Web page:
In the intro to my recent post about the death of Bill Vukovich and its effect on me as a child, I lamented my mistaken memories, and how I had conflated distinct events. That made me consider how that could happen; after all, we should be able to remember things we have experienced in their right sequence, shouldn’t we?
Actually, no. Eye-witness accounts of even fairly recent events are notoriously unreliable, and the situation doesn’t improve with the added distance of time. Complicate this with identity issues, and it isn’t so surprising. But how, I asked myself; what is the mechanism? The answer, I believe, lies in the way we construct our past, that is, our identity.
Time, we imagine, proceeds according to the strict logic of causation. Events follow one another relentlessly in a sequence. Whether this is so is not relevant here; it’s how we’ve been trained to see things. But we file the events of our own past in terms of epochs rather than linear chronologies. I was a boy, a teenager, a young man, etc. We know which things can be assigned to which epochs of our past, but the internal ordering of these things remains murky. To make matters worse, these categories themselves remain fluid, constructing and deconstructing according to our needs. Not only do specific events swirl around within these contexts, but physical events are thrown together with emotional events, and when we call on our memories to arrange specific occurances in their proper relationship to one another, we do so according to the logic of compatibility rather than chronology. Thus, the separate events of a racing death and the loss of a friend got pulled out of the soup together, since both occurred in the same epoch, and had similar emotional consequences.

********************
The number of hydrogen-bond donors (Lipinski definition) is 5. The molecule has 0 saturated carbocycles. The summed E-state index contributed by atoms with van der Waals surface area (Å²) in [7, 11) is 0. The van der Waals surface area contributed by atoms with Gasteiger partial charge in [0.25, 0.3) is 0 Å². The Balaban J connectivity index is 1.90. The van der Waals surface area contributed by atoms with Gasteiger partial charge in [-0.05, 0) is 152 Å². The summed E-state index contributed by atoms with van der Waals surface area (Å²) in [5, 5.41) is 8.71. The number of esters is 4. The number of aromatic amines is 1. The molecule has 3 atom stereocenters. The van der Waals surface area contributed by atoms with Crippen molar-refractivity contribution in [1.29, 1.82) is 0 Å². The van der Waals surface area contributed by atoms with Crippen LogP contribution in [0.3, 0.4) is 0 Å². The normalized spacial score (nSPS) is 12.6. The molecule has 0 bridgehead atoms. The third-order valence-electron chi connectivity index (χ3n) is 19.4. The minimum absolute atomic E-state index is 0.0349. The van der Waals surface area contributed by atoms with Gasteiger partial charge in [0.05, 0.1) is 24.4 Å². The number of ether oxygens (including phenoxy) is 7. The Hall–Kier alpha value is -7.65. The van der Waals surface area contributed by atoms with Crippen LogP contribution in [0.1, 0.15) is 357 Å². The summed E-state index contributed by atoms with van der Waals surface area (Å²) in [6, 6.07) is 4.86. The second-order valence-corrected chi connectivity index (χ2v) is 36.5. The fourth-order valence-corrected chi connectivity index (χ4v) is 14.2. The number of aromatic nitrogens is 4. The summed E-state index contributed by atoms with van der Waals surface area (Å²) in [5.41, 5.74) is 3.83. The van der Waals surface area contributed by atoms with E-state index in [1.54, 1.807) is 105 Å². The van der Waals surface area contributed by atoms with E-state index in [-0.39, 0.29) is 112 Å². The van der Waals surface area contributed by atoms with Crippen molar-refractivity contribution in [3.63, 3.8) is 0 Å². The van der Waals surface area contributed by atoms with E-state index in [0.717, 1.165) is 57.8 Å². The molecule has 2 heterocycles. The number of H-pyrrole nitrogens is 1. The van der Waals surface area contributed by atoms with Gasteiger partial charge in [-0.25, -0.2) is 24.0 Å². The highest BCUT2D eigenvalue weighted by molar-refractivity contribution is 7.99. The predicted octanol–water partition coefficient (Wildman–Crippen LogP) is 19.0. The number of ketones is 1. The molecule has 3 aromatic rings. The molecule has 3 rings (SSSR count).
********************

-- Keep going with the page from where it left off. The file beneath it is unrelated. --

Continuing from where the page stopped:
I’m tempted to think that this is the same tendency that leads historians to construct eras in history, rather than being satisfied with chronology. The truth is I don’t even know whether it’s accurate for personal histories.
What do you think?